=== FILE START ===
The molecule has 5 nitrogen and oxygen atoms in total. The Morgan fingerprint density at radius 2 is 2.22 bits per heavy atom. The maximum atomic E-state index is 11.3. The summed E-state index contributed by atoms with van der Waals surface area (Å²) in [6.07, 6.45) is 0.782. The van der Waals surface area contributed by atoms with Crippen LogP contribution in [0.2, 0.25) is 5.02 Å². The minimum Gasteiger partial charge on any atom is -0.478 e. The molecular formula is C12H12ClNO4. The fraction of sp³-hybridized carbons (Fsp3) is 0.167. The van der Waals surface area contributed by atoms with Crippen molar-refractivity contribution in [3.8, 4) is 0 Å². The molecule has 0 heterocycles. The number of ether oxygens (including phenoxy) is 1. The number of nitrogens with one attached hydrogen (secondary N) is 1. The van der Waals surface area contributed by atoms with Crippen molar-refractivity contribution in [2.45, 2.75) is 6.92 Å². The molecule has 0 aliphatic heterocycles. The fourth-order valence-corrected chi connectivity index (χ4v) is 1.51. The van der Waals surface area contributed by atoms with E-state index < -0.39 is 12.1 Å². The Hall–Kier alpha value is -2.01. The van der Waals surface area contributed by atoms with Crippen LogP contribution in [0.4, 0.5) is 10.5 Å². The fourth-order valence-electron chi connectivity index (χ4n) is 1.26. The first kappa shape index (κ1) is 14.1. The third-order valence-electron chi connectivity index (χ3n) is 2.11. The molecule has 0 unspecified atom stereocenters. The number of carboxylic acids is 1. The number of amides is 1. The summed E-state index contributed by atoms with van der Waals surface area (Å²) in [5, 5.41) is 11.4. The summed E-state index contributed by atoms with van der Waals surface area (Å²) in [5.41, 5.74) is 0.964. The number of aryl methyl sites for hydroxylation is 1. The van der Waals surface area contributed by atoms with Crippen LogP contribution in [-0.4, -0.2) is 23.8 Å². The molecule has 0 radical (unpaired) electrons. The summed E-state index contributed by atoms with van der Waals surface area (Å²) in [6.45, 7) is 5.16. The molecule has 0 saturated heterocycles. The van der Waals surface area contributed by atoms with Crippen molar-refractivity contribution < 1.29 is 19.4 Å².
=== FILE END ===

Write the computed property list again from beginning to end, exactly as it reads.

The molecule has 5 nitrogen and oxygen atoms in total. The Morgan fingerprint density at radius 2 is 2.22 bits per heavy atom. The maximum atomic E-state index is 11.3. The summed E-state index contributed by atoms with van der Waals surface area (Å²) in [6.07, 6.45) is 0.782. The van der Waals surface area contributed by atoms with Crippen LogP contribution in [0.2, 0.25) is 5.02 Å². The minimum Gasteiger partial charge on any atom is -0.478 e. The molecular formula is C12H12ClNO4. The fraction of sp³-hybridized carbons (Fsp3) is 0.167. The van der Waals surface area contributed by atoms with Crippen molar-refractivity contribution in [3.8, 4) is 0 Å². The molecule has 0 heterocycles. The number of ether oxygens (including phenoxy) is 1. The number of nitrogens with one attached hydrogen (secondary N) is 1. The van der Waals surface area contributed by atoms with Crippen molar-refractivity contribution in [2.45, 2.75) is 6.92 Å². The molecule has 0 aliphatic heterocycles. The fourth-order valence-corrected chi connectivity index (χ4v) is 1.51. The van der Waals surface area contributed by atoms with E-state index < -0.39 is 12.1 Å². The Hall–Kier alpha value is -2.01. The van der Waals surface area contributed by atoms with Crippen LogP contribution in [0.4, 0.5) is 10.5 Å². The fourth-order valence-electron chi connectivity index (χ4n) is 1.26. The first kappa shape index (κ1) is 14.1. The third-order valence-electron chi connectivity index (χ3n) is 2.11. The molecule has 0 unspecified atom stereocenters. The number of carboxylic acids is 1. The number of amides is 1. The summed E-state index contributed by atoms with van der Waals surface area (Å²) in [5, 5.41) is 11.4. The summed E-state index contributed by atoms with van der Waals surface area (Å²) in [5.41, 5.74) is 0.964. The number of aryl methyl sites for hydroxylation is 1. The van der Waals surface area contributed by atoms with Crippen LogP contribution in [-0.4, -0.2) is 23.8 Å². The molecule has 0 radical (unpaired) electrons. The summed E-state index contributed by atoms with van der Waals surface area (Å²) in [6.45, 7) is 5.16. The molecule has 0 saturated heterocycles. The van der Waals surface area contributed by atoms with Crippen molar-refractivity contribution < 1.29 is 19.4 Å².